DC Shuttle …
House Passes Education Funding Bill. The House passed legislation containing an almost $1 trillion minibus spending package (H.R. 2740) that includes funding for the U.S. Education Department. The bill would provide a 6% funding boost in education spending for the coming fiscal year beginning Oct. 1. The package now goes to the Senate, where work has not yet begun on next year’s appropriations. The $985 billion measure includes spending for the Defense Department and a package for the departments of Labor, HHS, and Education. It also contains the bills funding state and foreign operations and energy and water efforts. The White House has said President Donald Trump would veto the package if it reaches his desk. White House officials have been meeting with congressional leaders and senior appropriators to agree on compromise spending levels. The House is also working on another funding bill, which got some education-related amendments last week. Amendments passed by the House to legislation (H.R. 3055) that funds the Justice Department included a $1 million increase for research to study the root causes of school violence and a $2 million boost for a program that helps provide student loan repayment assistance to public defenders and prosecutors. EdWeek reported.
Senator Introduces Bill to Fund Education and Retraining Expenses. U.S. Sen. Kamala Harris (D-CA) introduced legislation designed to cover the costs of training, education and supportive services for workers to get new skills to address the changing economy. As part of those services the funds could be used on child care, transportation and books. “This legislation makes a serious investment in our workers by removing barriers to securing the good-paying jobs of today and the future,” she said in a statement. The 21st Century Skills are Key to Individuals’ Lifelong Success (SKILLS) Act would establish accounts for American workers to access skills training and other educational opportunities, as well as pay associated costs, Vox reports.
90/10 Rule Bill Introduced. U.S. Rep. Donna Shalala (D-FL) introduced the Defending All Veterans in Education (DAVIE) Act, legislation aimed at ensuring GI Bill recipients don’t fall prey to predatory recruitment tactics. The DAVIE Act targets the exemption of GI and Veterans’ benefits from the 90/10 rule, which says for-profit colleges can’t receive more than 90% of their revenue from federal student aid. The legislation is cosponsored by Reps. Seth Moulton (D-MA), Chrissy Houlahan (D-PA) and Gil Cisneros (D-CA). Shalala followed the introduction with an op-ed piece in the Military Times arguing for legislation to address the issue. Florida Daily reported.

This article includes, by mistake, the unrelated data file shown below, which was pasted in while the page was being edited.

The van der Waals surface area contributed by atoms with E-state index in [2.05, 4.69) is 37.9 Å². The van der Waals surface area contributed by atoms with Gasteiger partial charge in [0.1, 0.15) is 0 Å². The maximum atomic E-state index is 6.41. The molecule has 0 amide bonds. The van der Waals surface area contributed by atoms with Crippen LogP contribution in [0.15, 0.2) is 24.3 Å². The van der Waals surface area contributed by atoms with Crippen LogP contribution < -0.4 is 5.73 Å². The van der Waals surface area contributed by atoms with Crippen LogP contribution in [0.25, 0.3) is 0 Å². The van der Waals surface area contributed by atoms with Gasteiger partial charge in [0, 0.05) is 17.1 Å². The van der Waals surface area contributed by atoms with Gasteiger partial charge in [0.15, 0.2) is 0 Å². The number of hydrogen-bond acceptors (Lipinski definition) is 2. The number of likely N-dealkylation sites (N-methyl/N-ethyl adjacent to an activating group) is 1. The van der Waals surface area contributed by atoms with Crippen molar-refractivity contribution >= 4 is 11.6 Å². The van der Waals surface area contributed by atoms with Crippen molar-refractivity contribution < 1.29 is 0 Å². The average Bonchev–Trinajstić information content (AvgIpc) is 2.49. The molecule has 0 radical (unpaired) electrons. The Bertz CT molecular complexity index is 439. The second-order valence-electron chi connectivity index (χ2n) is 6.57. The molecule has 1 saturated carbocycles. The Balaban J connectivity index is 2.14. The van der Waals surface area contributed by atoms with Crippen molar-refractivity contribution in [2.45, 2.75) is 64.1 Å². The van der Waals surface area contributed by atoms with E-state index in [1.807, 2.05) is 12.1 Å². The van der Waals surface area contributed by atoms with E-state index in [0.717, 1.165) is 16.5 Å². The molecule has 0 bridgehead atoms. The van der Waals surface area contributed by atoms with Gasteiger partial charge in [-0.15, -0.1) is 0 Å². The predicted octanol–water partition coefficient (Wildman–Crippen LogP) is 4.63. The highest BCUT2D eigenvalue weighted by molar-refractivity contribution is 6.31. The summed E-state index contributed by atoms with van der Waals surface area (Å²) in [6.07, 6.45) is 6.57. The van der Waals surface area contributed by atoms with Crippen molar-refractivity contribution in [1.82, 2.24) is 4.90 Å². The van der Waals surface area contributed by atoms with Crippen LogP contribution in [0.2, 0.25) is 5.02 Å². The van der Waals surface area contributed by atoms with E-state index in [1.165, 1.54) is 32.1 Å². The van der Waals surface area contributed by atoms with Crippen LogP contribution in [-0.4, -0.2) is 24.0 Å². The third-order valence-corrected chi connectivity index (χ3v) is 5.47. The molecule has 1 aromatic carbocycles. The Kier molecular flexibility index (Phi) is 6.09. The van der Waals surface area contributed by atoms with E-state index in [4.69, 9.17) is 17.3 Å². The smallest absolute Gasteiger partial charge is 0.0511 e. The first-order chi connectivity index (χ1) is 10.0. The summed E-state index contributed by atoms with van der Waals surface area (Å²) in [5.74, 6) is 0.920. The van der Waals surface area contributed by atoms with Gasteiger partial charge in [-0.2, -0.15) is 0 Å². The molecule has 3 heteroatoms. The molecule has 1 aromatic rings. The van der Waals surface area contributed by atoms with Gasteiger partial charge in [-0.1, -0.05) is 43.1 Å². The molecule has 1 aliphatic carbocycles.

Hearing on Veterans Who Attend Schools that Close. The House Veterans’ Affairs Subcommittee on Economic Opportunity held a hearing on protecting student veterans who are attending a postsecondary institution that closes mid-semester. Nearly 7,000 Post-9/11 GI Bill recipients have been caught up in the collapse of universities, the GAO has recently reported. VA and GAO officials and veterans testified at the hearing. Robin Minor, a deputy chief operating officer at the Federal Student Aid office, drew attention to institutions that had been placed into receiverships in federal district court. While the law makes clear that if an institution declares bankruptcy, it may not participate in federal student aid programs, it does not address receiverships.
House Committee Passes Bill on Sexual Harassment in Research. The House Science Committee voted to approve legislation (H.R. 36) sponsored by Rep. Eddie Bernice Johnson (D-TX), designed to address sexual harassment in research. The bill would direct science agencies to require their grantee institutions to report incidents of sexual harassment. It would also require the National Academies of Sciences, Engineering and Medicine to conduct a follow-up study on the issue and include a section on sexual harassment in its guide on responsible conduct in research.
Lawmakers Introduce Bill to Promote Dual Enrollment with Pell Grants. A bipartisan group of lawmakers introduced legislation that would create a pilot program allowing low-income students to earn college credit while still in high school using Pell Grant funds. The effort would build upon the Education Department’s experimental site for dual-enrollment programs. The legislation is sponsored by Sens. Rob Portman (R-OH) and Mark Warner (D-VA); Reps. Marcia Fudge (D-OH) and Elise Stefanik (R-NY) introduced similar legislation in the House.
We publish the DC Shuttle each week featuring higher ed news from Washington collected by the New England Council, of which NEBHE is a member. This edition is drawn from the Higher Education Update in the Council’s Weekly Washington Report of June 24, 2019. For more information, please visit: www.newenglandcouncil.com.